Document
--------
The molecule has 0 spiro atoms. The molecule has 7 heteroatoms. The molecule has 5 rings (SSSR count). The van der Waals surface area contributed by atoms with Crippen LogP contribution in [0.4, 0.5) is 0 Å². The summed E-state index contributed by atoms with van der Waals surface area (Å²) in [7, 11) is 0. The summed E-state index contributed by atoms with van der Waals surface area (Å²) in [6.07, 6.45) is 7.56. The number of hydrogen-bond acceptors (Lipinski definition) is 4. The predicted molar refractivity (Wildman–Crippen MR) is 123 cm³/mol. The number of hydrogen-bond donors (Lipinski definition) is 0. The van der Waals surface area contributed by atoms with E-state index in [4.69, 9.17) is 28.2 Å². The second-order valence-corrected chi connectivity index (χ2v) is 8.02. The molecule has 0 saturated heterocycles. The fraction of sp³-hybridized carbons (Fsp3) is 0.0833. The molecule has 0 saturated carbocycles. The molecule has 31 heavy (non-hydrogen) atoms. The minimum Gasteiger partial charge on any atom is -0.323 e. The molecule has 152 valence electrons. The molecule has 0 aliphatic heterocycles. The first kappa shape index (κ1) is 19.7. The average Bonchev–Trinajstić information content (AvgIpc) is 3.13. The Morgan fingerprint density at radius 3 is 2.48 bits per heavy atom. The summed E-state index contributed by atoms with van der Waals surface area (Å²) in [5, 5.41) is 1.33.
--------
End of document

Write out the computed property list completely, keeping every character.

The molecule has 0 spiro atoms. The molecule has 7 heteroatoms. The molecule has 5 rings (SSSR count). The van der Waals surface area contributed by atoms with Crippen LogP contribution in [0.4, 0.5) is 0 Å². The summed E-state index contributed by atoms with van der Waals surface area (Å²) in [7, 11) is 0. The summed E-state index contributed by atoms with van der Waals surface area (Å²) in [6.07, 6.45) is 7.56. The number of hydrogen-bond acceptors (Lipinski definition) is 4. The predicted molar refractivity (Wildman–Crippen MR) is 123 cm³/mol. The number of hydrogen-bond donors (Lipinski definition) is 0. The van der Waals surface area contributed by atoms with E-state index in [4.69, 9.17) is 28.2 Å². The second-order valence-corrected chi connectivity index (χ2v) is 8.02. The molecule has 0 saturated heterocycles. The fraction of sp³-hybridized carbons (Fsp3) is 0.0833. The molecule has 0 saturated carbocycles. The molecule has 31 heavy (non-hydrogen) atoms. The minimum Gasteiger partial charge on any atom is -0.323 e. The molecule has 152 valence electrons. The molecule has 0 aliphatic heterocycles. The first kappa shape index (κ1) is 19.7. The average Bonchev–Trinajstić information content (AvgIpc) is 3.13. The Morgan fingerprint density at radius 3 is 2.48 bits per heavy atom. The summed E-state index contributed by atoms with van der Waals surface area (Å²) in [5, 5.41) is 1.33.